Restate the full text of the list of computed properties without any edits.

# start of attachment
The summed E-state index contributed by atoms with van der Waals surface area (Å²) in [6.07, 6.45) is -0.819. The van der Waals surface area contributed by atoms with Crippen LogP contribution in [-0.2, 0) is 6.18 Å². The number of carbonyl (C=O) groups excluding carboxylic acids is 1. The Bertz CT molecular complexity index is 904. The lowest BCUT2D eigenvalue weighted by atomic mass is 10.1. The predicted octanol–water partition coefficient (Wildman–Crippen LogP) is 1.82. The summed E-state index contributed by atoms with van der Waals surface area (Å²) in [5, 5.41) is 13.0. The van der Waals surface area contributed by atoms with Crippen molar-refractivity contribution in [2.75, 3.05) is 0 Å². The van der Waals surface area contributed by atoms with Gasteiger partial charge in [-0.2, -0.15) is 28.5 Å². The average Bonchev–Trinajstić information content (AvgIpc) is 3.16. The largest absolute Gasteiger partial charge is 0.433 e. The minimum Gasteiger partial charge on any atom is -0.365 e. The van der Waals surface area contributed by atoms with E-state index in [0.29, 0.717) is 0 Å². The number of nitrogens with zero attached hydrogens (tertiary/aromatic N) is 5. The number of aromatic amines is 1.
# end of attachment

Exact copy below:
The summed E-state index contributed by atoms with van der Waals surface area (Å²) in [6.07, 6.45) is -0.819. The van der Waals surface area contributed by atoms with Crippen LogP contribution in [-0.2, 0) is 6.18 Å². The number of carbonyl (C=O) groups excluding carboxylic acids is 1. The Bertz CT molecular complexity index is 904. The lowest BCUT2D eigenvalue weighted by atomic mass is 10.1. The predicted octanol–water partition coefficient (Wildman–Crippen LogP) is 1.82. The summed E-state index contributed by atoms with van der Waals surface area (Å²) in [5, 5.41) is 13.0. The van der Waals surface area contributed by atoms with Crippen molar-refractivity contribution in [2.75, 3.05) is 0 Å². The van der Waals surface area contributed by atoms with Gasteiger partial charge in [-0.2, -0.15) is 28.5 Å². The average Bonchev–Trinajstić information content (AvgIpc) is 3.16. The largest absolute Gasteiger partial charge is 0.433 e. The minimum Gasteiger partial charge on any atom is -0.365 e. The van der Waals surface area contributed by atoms with E-state index in [0.29, 0.717) is 0 Å². The number of nitrogens with zero attached hydrogens (tertiary/aromatic N) is 5. The number of aromatic amines is 1.